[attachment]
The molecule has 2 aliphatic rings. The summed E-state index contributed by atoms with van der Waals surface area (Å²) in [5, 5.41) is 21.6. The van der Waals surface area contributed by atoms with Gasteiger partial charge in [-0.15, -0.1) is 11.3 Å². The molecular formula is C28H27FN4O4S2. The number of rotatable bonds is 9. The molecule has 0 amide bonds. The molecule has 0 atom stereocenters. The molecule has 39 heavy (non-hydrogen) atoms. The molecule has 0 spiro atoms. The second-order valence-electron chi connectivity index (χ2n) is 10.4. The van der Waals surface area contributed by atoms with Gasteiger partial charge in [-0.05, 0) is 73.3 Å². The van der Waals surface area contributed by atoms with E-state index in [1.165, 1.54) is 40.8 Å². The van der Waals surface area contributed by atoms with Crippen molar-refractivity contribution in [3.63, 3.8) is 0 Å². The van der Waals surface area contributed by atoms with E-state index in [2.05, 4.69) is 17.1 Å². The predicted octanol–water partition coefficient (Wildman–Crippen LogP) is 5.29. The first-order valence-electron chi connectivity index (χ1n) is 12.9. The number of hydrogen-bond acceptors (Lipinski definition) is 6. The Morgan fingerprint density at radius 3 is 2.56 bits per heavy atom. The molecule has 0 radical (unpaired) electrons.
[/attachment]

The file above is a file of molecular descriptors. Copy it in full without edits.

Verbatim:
The molecule has 2 aliphatic rings. The summed E-state index contributed by atoms with van der Waals surface area (Å²) in [5, 5.41) is 21.6. The van der Waals surface area contributed by atoms with Gasteiger partial charge in [-0.15, -0.1) is 11.3 Å². The molecular formula is C28H27FN4O4S2. The number of rotatable bonds is 9. The molecule has 0 amide bonds. The molecule has 0 atom stereocenters. The molecule has 39 heavy (non-hydrogen) atoms. The molecule has 0 spiro atoms. The second-order valence-electron chi connectivity index (χ2n) is 10.4. The van der Waals surface area contributed by atoms with Gasteiger partial charge in [-0.05, 0) is 73.3 Å². The van der Waals surface area contributed by atoms with E-state index in [1.165, 1.54) is 40.8 Å². The van der Waals surface area contributed by atoms with Crippen molar-refractivity contribution in [3.63, 3.8) is 0 Å². The van der Waals surface area contributed by atoms with E-state index in [2.05, 4.69) is 17.1 Å². The predicted octanol–water partition coefficient (Wildman–Crippen LogP) is 5.29. The first-order valence-electron chi connectivity index (χ1n) is 12.9. The number of hydrogen-bond acceptors (Lipinski definition) is 6. The Morgan fingerprint density at radius 3 is 2.56 bits per heavy atom. The molecule has 0 radical (unpaired) electrons.